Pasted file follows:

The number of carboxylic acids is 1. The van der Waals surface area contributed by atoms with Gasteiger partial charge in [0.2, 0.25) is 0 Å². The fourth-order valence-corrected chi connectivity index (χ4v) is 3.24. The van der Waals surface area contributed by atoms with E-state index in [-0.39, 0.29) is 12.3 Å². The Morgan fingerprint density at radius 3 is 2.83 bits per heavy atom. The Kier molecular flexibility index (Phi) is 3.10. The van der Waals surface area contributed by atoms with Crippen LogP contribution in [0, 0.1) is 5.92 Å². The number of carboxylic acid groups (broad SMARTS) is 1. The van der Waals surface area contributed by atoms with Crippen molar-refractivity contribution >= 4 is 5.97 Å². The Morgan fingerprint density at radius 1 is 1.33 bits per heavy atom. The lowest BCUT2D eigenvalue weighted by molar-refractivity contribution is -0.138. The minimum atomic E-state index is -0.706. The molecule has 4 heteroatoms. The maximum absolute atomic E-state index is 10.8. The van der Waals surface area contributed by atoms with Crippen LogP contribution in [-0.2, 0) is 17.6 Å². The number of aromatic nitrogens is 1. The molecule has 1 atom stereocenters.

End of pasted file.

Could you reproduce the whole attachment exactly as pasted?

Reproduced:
The number of carboxylic acids is 1. The van der Waals surface area contributed by atoms with Gasteiger partial charge in [0.2, 0.25) is 0 Å². The fourth-order valence-corrected chi connectivity index (χ4v) is 3.24. The van der Waals surface area contributed by atoms with E-state index in [-0.39, 0.29) is 12.3 Å². The Morgan fingerprint density at radius 3 is 2.83 bits per heavy atom. The Kier molecular flexibility index (Phi) is 3.10. The van der Waals surface area contributed by atoms with Crippen LogP contribution in [0, 0.1) is 5.92 Å². The number of carboxylic acid groups (broad SMARTS) is 1. The van der Waals surface area contributed by atoms with Crippen molar-refractivity contribution >= 4 is 5.97 Å². The Morgan fingerprint density at radius 1 is 1.33 bits per heavy atom. The lowest BCUT2D eigenvalue weighted by molar-refractivity contribution is -0.138. The minimum atomic E-state index is -0.706. The molecule has 4 heteroatoms. The maximum absolute atomic E-state index is 10.8. The van der Waals surface area contributed by atoms with Crippen LogP contribution in [-0.2, 0) is 17.6 Å². The number of aromatic nitrogens is 1. The molecule has 1 atom stereocenters.